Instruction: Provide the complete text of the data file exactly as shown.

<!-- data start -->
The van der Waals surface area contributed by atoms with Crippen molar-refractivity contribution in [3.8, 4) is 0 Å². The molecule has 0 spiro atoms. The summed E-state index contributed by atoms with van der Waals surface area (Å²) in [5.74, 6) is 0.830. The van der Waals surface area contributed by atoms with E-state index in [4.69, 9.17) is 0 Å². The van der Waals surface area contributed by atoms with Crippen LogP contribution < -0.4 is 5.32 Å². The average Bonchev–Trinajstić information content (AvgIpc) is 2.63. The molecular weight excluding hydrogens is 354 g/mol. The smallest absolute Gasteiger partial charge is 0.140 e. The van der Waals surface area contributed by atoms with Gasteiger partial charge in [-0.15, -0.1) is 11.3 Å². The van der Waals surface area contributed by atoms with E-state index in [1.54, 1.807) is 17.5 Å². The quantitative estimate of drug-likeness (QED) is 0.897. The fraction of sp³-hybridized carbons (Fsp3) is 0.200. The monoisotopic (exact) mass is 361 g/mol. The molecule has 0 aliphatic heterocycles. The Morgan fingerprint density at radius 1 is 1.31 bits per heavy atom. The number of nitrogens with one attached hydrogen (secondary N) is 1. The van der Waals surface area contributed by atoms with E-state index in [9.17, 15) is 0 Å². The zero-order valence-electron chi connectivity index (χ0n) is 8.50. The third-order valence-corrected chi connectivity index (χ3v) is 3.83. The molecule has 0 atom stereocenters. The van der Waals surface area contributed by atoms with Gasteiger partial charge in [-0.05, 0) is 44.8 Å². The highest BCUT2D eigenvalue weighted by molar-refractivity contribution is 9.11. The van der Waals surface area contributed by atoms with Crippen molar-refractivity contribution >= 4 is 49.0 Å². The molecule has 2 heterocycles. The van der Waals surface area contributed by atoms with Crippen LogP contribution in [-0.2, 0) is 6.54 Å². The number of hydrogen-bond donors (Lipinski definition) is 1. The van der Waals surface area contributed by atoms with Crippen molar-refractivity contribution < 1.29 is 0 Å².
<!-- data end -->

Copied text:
The van der Waals surface area contributed by atoms with Crippen molar-refractivity contribution in [3.8, 4) is 0 Å². The molecule has 0 spiro atoms. The summed E-state index contributed by atoms with van der Waals surface area (Å²) in [5.74, 6) is 0.830. The van der Waals surface area contributed by atoms with E-state index in [4.69, 9.17) is 0 Å². The van der Waals surface area contributed by atoms with Crippen LogP contribution < -0.4 is 5.32 Å². The average Bonchev–Trinajstić information content (AvgIpc) is 2.63. The molecular weight excluding hydrogens is 354 g/mol. The smallest absolute Gasteiger partial charge is 0.140 e. The van der Waals surface area contributed by atoms with Gasteiger partial charge in [-0.15, -0.1) is 11.3 Å². The van der Waals surface area contributed by atoms with E-state index in [1.54, 1.807) is 17.5 Å². The quantitative estimate of drug-likeness (QED) is 0.897. The fraction of sp³-hybridized carbons (Fsp3) is 0.200. The monoisotopic (exact) mass is 361 g/mol. The molecule has 0 aliphatic heterocycles. The Morgan fingerprint density at radius 1 is 1.31 bits per heavy atom. The number of nitrogens with one attached hydrogen (secondary N) is 1. The van der Waals surface area contributed by atoms with E-state index in [9.17, 15) is 0 Å². The zero-order valence-electron chi connectivity index (χ0n) is 8.50. The third-order valence-corrected chi connectivity index (χ3v) is 3.83. The molecule has 0 atom stereocenters. The van der Waals surface area contributed by atoms with Gasteiger partial charge in [-0.05, 0) is 44.8 Å². The highest BCUT2D eigenvalue weighted by molar-refractivity contribution is 9.11. The van der Waals surface area contributed by atoms with Crippen molar-refractivity contribution >= 4 is 49.0 Å². The molecule has 2 heterocycles. The van der Waals surface area contributed by atoms with Crippen LogP contribution in [-0.2, 0) is 6.54 Å². The number of hydrogen-bond donors (Lipinski definition) is 1. The van der Waals surface area contributed by atoms with Crippen molar-refractivity contribution < 1.29 is 0 Å².